I don’t claim to be privy to the inner workings of FA, but their claim of operating as a not-for-profit organisation is a particularly hard pill to swallow. This is an organisation that has repeatedly presented themselves as the nation’s premier fitness authority and one committed to improving the quality and professionalism of its members. Yet it fails to promote or offer CEC points on many high quality fitness education opportunities – certain courses on functional anatomy, track and field, and established world leader’s in sports science, implement training, nutrition etc.
Meanwhile, it promotes an influx of laughable trainer “education” gimmicks in the form of tool-based courses: that is, courses that are focused on the use of a single, extraneous, recently developed piece of equipment. BOSU, GymStick, BodyBlade, and various forms of wobble boards are but a few examples that immediately spring to mind, the theme being a tool that does not directly help a personal trainer become better at their craft, and one that serves as a tangible medium for generating ongoing sales for the tool’s brand. And one wonders where FA might fit into the deal, too.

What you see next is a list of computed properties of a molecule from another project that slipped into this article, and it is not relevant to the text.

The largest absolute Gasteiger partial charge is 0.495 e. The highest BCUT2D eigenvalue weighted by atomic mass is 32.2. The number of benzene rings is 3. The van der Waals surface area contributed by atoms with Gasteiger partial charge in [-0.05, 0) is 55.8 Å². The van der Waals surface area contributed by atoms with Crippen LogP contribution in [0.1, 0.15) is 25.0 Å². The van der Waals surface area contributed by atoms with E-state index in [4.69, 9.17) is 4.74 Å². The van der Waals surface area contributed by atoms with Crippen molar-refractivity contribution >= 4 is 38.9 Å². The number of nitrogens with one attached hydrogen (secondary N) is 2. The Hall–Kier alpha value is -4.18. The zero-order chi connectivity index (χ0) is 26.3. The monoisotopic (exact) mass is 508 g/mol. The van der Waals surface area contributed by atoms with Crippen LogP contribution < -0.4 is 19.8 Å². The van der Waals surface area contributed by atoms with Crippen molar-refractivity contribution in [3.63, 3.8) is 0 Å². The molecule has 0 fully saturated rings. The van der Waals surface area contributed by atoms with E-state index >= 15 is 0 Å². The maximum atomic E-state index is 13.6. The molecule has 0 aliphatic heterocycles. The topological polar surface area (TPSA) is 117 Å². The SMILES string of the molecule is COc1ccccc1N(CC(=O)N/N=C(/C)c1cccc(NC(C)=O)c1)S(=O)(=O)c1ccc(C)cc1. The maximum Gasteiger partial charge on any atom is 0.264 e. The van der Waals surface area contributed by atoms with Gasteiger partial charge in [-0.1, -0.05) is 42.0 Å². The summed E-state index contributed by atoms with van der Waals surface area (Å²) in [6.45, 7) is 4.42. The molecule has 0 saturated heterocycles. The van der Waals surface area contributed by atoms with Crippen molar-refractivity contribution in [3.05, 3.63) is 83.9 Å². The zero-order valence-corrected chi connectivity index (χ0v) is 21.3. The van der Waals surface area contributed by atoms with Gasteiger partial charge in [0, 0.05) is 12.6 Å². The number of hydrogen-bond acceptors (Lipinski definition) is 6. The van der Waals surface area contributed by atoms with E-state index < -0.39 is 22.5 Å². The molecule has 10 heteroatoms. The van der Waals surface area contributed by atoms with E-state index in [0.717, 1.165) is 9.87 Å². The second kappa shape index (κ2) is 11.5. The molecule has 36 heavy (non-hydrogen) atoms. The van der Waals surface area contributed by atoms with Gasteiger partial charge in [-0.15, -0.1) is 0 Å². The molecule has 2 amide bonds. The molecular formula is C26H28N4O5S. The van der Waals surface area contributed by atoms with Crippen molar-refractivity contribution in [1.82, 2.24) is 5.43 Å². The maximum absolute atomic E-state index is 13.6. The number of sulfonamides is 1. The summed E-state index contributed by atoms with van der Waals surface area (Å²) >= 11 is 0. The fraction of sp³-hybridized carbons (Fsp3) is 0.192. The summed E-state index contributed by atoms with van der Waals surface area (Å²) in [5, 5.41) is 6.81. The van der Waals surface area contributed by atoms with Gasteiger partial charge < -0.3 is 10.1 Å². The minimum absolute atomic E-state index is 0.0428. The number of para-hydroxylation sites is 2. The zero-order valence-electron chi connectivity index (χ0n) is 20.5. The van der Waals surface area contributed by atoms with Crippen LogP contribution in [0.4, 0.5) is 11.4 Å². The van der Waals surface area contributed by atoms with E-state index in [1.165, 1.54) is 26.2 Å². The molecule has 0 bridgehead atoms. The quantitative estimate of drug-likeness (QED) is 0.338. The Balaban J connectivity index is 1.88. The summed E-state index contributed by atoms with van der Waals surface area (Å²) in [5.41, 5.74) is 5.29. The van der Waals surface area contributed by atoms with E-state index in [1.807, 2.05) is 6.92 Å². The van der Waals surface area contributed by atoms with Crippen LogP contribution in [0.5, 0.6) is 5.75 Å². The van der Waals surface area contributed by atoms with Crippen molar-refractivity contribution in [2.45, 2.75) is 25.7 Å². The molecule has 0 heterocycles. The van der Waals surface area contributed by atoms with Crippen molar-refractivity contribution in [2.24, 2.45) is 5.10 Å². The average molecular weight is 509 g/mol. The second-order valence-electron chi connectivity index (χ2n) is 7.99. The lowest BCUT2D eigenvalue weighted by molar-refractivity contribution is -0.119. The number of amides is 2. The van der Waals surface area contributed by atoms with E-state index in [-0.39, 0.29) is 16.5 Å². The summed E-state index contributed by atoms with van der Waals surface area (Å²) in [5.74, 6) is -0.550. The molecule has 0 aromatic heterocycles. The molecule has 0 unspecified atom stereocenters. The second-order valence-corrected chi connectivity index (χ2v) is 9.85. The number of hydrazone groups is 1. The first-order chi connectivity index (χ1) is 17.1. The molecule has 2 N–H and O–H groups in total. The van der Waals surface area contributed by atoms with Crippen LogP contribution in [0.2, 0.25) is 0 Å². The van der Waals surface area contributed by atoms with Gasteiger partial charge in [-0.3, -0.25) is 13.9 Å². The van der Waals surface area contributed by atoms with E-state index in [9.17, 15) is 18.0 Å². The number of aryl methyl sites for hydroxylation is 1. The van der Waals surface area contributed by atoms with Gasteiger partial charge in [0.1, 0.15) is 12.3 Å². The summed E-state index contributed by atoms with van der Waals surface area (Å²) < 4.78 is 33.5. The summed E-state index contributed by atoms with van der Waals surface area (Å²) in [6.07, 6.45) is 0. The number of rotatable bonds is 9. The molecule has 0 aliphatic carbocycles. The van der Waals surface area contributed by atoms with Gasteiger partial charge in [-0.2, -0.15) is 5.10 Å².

Again, I don’t claim to know so am merely speculating, but this screams “royalty agreement” to me.
Clearly, a problem exists at this level whereby failure to pay attention to the science aspect of our field, or to align with recognised world leaders in this aspect, is setting trainers up to follow fads and gimmicks rather than to garner a deeper understanding of the fundamentals of what we do.
The notion that merely holding registration with a governing body automatically deems a trainer as high quality, or even competent, is false.
And my absolutely biased recommendation is for Australian trainers to at least peruse PAA’s registration program rather than assume FA is the only option.
Take home points for the consumer
If you’re a fitness enthusiast or prospective client, the message is fairly straightforward: Caveat Emptor applies here.
Doing anything for your health and fitness is clearly better than nothing, so please don’t let my critique paralyse you and prevent action being taken.
And, is hiring a personal trainer to oversee your health and fitness needs a worthy investment? Absolutely.